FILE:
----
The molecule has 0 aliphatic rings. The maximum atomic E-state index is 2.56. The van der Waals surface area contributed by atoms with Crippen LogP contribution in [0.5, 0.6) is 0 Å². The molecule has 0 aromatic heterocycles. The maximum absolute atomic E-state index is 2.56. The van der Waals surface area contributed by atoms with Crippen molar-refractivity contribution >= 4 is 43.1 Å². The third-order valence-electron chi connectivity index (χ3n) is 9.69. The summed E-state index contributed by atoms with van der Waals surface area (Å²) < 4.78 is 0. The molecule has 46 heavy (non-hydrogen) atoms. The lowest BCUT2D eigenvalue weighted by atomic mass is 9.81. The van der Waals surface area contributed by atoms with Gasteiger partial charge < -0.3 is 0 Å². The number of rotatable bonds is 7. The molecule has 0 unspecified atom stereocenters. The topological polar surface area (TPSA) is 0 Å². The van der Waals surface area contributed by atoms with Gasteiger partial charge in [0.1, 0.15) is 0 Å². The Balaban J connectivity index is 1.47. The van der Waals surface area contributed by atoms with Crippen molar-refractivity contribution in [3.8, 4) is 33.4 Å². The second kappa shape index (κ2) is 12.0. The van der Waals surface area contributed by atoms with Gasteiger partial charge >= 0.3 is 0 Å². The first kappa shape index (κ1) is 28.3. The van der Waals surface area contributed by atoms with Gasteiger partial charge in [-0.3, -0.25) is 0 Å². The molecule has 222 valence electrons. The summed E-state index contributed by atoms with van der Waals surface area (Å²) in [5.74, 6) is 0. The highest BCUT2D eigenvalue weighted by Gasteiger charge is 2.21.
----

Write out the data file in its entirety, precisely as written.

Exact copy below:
The molecule has 0 aliphatic rings. The maximum atomic E-state index is 2.56. The van der Waals surface area contributed by atoms with Crippen LogP contribution in [0.5, 0.6) is 0 Å². The molecule has 0 aromatic heterocycles. The maximum absolute atomic E-state index is 2.56. The van der Waals surface area contributed by atoms with Crippen molar-refractivity contribution >= 4 is 43.1 Å². The third-order valence-electron chi connectivity index (χ3n) is 9.69. The summed E-state index contributed by atoms with van der Waals surface area (Å²) < 4.78 is 0. The molecule has 46 heavy (non-hydrogen) atoms. The lowest BCUT2D eigenvalue weighted by atomic mass is 9.81. The van der Waals surface area contributed by atoms with Gasteiger partial charge < -0.3 is 0 Å². The number of rotatable bonds is 7. The molecule has 0 unspecified atom stereocenters. The topological polar surface area (TPSA) is 0 Å². The van der Waals surface area contributed by atoms with Gasteiger partial charge in [0.1, 0.15) is 0 Å². The Balaban J connectivity index is 1.47. The van der Waals surface area contributed by atoms with Crippen molar-refractivity contribution in [3.8, 4) is 33.4 Å². The second kappa shape index (κ2) is 12.0. The van der Waals surface area contributed by atoms with Gasteiger partial charge >= 0.3 is 0 Å². The first kappa shape index (κ1) is 28.3. The van der Waals surface area contributed by atoms with Gasteiger partial charge in [-0.3, -0.25) is 0 Å². The molecule has 222 valence electrons. The summed E-state index contributed by atoms with van der Waals surface area (Å²) in [5.74, 6) is 0. The highest BCUT2D eigenvalue weighted by Gasteiger charge is 2.21.